Training or equipping our ministry teams is often the missing ingredient in our recruiting efforts. We need people to help us, but guiding them in how to help us takes some intentional effort, and it’s often the effort that doesn’t occur amidst the busyness of ministry life. So we just hope for the best. As a friend of mine often said, “Many churches have a two-part training program for their workers—here’s your book and there’s your room.” Funny…but not very effective.
Some churches establish formal training processes. They plan weekend seminars or programs to equip their team members, but most don’t have such strategies available. Why not take a mentoring approach instead? That’s what Jesus did.
“Then He appointed twelve, that they might be with Him and that He might send them out to preach.”
Jesus welcomed people to come to Him for mentoring. He was and is the ultimate Mentor. He developed imperfect humans to become effective leaders. Jesus did everything a mentor can do to enable the disciples to flourish in their personal lives and ministry.
What is mentoring? Mentoring is a relational experience where one person empowers another by sharing God-given resources. Mentoring is a relational connection where we simply share our lives with others. In informal settings, like a breakfast meeting or grabbing a cup of coffee, we share our values, our experiences, and our perspectives with individuals so they can begin to understand the things that matter most. And in those moments, we discuss their challenges and the situations they’re facing, just like Jesus did during His days of walking with His disciples.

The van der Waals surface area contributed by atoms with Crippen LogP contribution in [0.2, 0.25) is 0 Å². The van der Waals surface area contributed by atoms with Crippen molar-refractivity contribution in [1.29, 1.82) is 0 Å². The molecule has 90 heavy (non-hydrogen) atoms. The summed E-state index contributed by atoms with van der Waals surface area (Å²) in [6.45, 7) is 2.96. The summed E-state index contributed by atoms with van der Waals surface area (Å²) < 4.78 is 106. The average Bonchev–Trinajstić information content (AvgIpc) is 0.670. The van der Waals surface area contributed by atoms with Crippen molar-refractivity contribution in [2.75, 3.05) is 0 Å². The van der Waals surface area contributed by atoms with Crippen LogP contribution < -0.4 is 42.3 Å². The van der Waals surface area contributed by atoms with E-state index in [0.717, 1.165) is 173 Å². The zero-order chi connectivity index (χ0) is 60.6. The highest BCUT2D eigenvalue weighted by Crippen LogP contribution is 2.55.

You may think that sounds like you’ll be drinking a lot of coffee. But mentoring people doesn’t demand an intense schedule. It does demand an attitude of living life with those who are a part of your team. In fact, mentoring requires three primary commitments.
- We must be committed to a PERSON.
Our mentees must sense our commitment to them as people, not as projects. We must love them and have their best interests in mind. Leaders cannot be developed in massive crowds. They are developed individually through life-in-life mentoring.
- We must be committed to a PROCESS.
There will be ups and downs through the season you meet with your mentee. We must step back and see the process they are in and the steps required for growth, understanding the big picture of their lives. We must be discerning.
- We must be committed to a PURPOSE.
Our final commitment must be to the end result. We must determine that we will help them get from where they are to the goal that has been mutually set. Just as God will complete the work He has begun in us (Philippians 1:9), we must see the finished product inside our mentees and fulfill our commitment to them. We must be diligent.
The goal of mentoring isn’t to simply fill a slot on your roster, but to grow those that have joined your team. When those on your team are growing, their effectiveness in ministry and their capacity for an even greater future become the focus. Mentoring connects closely with the whole idea and process of making disciples and it will prove to be your most satisfying work.
And when people see how they can grow when they’re on your team, your recruiting tasks get a lot easier.